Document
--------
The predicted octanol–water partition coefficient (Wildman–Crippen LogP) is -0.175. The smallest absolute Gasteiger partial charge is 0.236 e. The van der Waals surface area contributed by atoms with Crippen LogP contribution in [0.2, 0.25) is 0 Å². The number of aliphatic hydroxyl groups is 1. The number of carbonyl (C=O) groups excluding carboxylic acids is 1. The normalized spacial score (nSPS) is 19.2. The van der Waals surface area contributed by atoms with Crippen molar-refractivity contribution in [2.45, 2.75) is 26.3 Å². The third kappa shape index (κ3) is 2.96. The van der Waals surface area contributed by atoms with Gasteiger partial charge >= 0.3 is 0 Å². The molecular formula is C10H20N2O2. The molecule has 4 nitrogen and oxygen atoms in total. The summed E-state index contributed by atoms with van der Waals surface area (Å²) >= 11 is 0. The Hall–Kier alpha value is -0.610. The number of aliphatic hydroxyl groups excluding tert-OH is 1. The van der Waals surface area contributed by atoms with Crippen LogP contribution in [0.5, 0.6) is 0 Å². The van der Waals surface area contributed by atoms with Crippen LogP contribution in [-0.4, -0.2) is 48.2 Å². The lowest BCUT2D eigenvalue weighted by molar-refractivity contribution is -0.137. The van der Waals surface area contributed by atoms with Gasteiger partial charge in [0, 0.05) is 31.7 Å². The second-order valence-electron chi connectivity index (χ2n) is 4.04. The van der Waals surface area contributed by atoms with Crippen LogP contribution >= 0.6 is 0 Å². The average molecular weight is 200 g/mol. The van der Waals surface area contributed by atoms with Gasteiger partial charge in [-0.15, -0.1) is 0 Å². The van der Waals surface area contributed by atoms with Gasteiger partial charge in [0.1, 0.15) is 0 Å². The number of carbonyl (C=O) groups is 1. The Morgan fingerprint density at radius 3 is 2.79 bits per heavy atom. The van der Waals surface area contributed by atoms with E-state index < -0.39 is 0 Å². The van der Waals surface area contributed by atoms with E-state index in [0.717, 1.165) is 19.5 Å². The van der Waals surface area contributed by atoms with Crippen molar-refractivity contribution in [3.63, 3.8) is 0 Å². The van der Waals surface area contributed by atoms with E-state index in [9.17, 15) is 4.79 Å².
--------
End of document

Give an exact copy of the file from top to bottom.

The predicted octanol–water partition coefficient (Wildman–Crippen LogP) is -0.175. The smallest absolute Gasteiger partial charge is 0.236 e. The van der Waals surface area contributed by atoms with Crippen LogP contribution in [0.2, 0.25) is 0 Å². The number of aliphatic hydroxyl groups is 1. The number of carbonyl (C=O) groups excluding carboxylic acids is 1. The normalized spacial score (nSPS) is 19.2. The van der Waals surface area contributed by atoms with Crippen molar-refractivity contribution in [2.45, 2.75) is 26.3 Å². The third kappa shape index (κ3) is 2.96. The van der Waals surface area contributed by atoms with Gasteiger partial charge >= 0.3 is 0 Å². The molecular formula is C10H20N2O2. The molecule has 4 nitrogen and oxygen atoms in total. The summed E-state index contributed by atoms with van der Waals surface area (Å²) >= 11 is 0. The Hall–Kier alpha value is -0.610. The number of aliphatic hydroxyl groups excluding tert-OH is 1. The van der Waals surface area contributed by atoms with Crippen LogP contribution in [0.5, 0.6) is 0 Å². The van der Waals surface area contributed by atoms with Crippen LogP contribution in [-0.4, -0.2) is 48.2 Å². The lowest BCUT2D eigenvalue weighted by molar-refractivity contribution is -0.137. The van der Waals surface area contributed by atoms with Gasteiger partial charge in [0, 0.05) is 31.7 Å². The second-order valence-electron chi connectivity index (χ2n) is 4.04. The van der Waals surface area contributed by atoms with Crippen LogP contribution >= 0.6 is 0 Å². The average molecular weight is 200 g/mol. The van der Waals surface area contributed by atoms with Gasteiger partial charge in [-0.15, -0.1) is 0 Å². The van der Waals surface area contributed by atoms with Gasteiger partial charge in [0.1, 0.15) is 0 Å². The number of carbonyl (C=O) groups is 1. The Morgan fingerprint density at radius 3 is 2.79 bits per heavy atom. The van der Waals surface area contributed by atoms with E-state index < -0.39 is 0 Å². The van der Waals surface area contributed by atoms with E-state index in [0.717, 1.165) is 19.5 Å². The van der Waals surface area contributed by atoms with Crippen molar-refractivity contribution in [3.63, 3.8) is 0 Å². The van der Waals surface area contributed by atoms with E-state index in [9.17, 15) is 4.79 Å².